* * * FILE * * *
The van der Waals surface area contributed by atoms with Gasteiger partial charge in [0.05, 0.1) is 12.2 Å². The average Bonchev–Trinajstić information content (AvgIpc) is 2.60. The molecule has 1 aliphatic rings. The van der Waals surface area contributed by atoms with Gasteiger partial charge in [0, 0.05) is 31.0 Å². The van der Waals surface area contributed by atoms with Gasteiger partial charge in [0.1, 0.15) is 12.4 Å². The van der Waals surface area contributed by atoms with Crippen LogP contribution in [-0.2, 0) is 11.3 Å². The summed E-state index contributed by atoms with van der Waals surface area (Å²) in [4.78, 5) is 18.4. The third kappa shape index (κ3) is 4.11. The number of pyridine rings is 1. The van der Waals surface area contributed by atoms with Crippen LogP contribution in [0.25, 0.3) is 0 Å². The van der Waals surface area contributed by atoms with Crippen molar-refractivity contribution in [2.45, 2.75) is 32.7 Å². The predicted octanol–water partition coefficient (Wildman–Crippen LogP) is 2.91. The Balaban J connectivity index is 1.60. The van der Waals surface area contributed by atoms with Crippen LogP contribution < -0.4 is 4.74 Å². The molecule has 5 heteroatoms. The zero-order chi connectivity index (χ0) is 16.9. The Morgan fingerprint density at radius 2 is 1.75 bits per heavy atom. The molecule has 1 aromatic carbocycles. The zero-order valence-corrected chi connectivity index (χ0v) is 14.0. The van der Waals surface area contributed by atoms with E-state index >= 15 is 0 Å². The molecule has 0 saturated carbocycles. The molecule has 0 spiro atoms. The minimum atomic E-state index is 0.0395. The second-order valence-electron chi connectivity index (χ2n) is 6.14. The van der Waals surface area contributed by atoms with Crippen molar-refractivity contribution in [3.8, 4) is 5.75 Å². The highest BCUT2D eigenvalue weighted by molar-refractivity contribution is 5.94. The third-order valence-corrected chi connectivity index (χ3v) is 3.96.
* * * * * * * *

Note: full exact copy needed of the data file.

The van der Waals surface area contributed by atoms with Gasteiger partial charge in [0.05, 0.1) is 12.2 Å². The average Bonchev–Trinajstić information content (AvgIpc) is 2.60. The molecule has 1 aliphatic rings. The van der Waals surface area contributed by atoms with Gasteiger partial charge in [0, 0.05) is 31.0 Å². The van der Waals surface area contributed by atoms with Gasteiger partial charge in [0.1, 0.15) is 12.4 Å². The van der Waals surface area contributed by atoms with Crippen LogP contribution in [-0.2, 0) is 11.3 Å². The summed E-state index contributed by atoms with van der Waals surface area (Å²) in [4.78, 5) is 18.4. The third kappa shape index (κ3) is 4.11. The number of pyridine rings is 1. The van der Waals surface area contributed by atoms with Crippen LogP contribution in [0.25, 0.3) is 0 Å². The van der Waals surface area contributed by atoms with Crippen molar-refractivity contribution in [2.45, 2.75) is 32.7 Å². The predicted octanol–water partition coefficient (Wildman–Crippen LogP) is 2.91. The Balaban J connectivity index is 1.60. The van der Waals surface area contributed by atoms with Crippen LogP contribution < -0.4 is 4.74 Å². The molecule has 5 heteroatoms. The zero-order chi connectivity index (χ0) is 16.9. The Morgan fingerprint density at radius 2 is 1.75 bits per heavy atom. The molecule has 1 aromatic carbocycles. The zero-order valence-corrected chi connectivity index (χ0v) is 14.0. The van der Waals surface area contributed by atoms with E-state index >= 15 is 0 Å². The molecule has 0 saturated carbocycles. The molecule has 0 spiro atoms. The minimum atomic E-state index is 0.0395. The second-order valence-electron chi connectivity index (χ2n) is 6.14. The van der Waals surface area contributed by atoms with Crippen molar-refractivity contribution in [3.8, 4) is 5.75 Å². The highest BCUT2D eigenvalue weighted by molar-refractivity contribution is 5.94. The third-order valence-corrected chi connectivity index (χ3v) is 3.96.